Wednesday, March 26, 2008
Robert Benchley wrote in "Saturday's Smells" (The Benchley Roundup) about his new pipe tobacco that "smells like Saturday, and frequently puts me in a chronic holiday mood." When I smell the scent of the Russian olive blossoms in the spring, for example, I'm transported back to grade school and anticipating the beginning of the Lassie League season. Pair the Russian olive blossoms with the scent of a leather softball glove and you really have something. I smell the odor of unwashed feet and am repelled, but when the same odor comes from a container of feta cheese, I anticipate a great meal of pizza with garlic, spinach, and feta. I used to enjoy the smell of woodsmoke a lot, but after the Cerro Grande Fire, not so much.
And, of course, we have the body odors of people. One of our staffers (no longer with us) at the store exuded a gamy air of oily flatulence that no Febreze could subdue; a colleague at Los Alamos National Laboratory smelled like six quarts of whole milk left on the porch in the summer sun for three weeks.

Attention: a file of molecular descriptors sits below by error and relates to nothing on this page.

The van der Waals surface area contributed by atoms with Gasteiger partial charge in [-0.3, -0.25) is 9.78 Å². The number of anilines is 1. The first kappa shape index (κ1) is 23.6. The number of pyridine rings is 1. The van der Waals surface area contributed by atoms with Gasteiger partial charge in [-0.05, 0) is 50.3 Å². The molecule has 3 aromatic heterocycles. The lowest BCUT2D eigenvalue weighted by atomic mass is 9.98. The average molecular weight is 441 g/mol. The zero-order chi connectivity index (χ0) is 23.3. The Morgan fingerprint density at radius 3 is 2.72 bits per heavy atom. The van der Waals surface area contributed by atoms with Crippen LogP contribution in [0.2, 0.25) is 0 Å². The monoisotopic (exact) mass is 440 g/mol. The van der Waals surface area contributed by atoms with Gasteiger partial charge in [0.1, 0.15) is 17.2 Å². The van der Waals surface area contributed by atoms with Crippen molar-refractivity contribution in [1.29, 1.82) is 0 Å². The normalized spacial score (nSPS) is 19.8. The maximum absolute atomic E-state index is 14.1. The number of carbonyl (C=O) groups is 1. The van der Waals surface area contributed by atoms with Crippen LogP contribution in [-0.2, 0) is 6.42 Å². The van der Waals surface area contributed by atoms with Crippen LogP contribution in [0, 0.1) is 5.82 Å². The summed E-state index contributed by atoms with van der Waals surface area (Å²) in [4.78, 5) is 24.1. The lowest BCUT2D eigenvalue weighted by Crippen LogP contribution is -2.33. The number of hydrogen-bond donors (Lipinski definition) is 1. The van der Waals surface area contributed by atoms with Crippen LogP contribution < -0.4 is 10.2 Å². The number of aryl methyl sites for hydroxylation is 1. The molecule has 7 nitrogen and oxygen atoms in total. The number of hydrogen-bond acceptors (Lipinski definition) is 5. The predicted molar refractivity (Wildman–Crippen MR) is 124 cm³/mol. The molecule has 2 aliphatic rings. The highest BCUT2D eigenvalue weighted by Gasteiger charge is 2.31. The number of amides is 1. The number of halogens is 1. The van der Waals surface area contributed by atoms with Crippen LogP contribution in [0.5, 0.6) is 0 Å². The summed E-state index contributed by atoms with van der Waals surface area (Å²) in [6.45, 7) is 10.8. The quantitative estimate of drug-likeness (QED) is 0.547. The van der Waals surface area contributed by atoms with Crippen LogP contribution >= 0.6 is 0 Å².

What odors, scents, fragrances, aromas, and smells bring back memories both good and bad for you?
Monday, March 24, 2008
"Bissus Sbith has twetty-seved cows, ad Bissus Burphy has twicet as beddy chickeds as Farber Browd's hed lays eggs. Dow, if wud-half of the dubber of pails of bilk that Bissus Sbith's cows give cost seved tibes as buch as wud-teth as buch as Bissus Burphy's chickeds cost per poud--how buch bore would Farber Browd get for a duzzed eggs if three tibes the dubber of calfs that Bissus Sbith's cows had was equal to wud ad wud-teth tibes bore thad the dubber of worbs that Bissus Burphy's chickeds catch id twetty-four hours, if each chicked catches seved ad a half worbs in three biddits ad ted secods?"
Sunday, March 23, 2008
Throughout the first act, the guy next to me kept saying, "Wow!" and we agreed with his assessment (but not with his rudeness in talking out loud), because Deborah Voigt, whom we heard in recital in Santa Fe, and Robert Dean Smith were excellent vocally and were good actors in a park-and-bark. I also liked Michelle DeYoung; I love mezzos. The opera didn't seem 20 minutes long to us, but, as I said, we are Wagner neophytes.
By the second act my enthusiastic neighbor had left the embrace of Polyhymnia and was deep in the arms of Morpheus.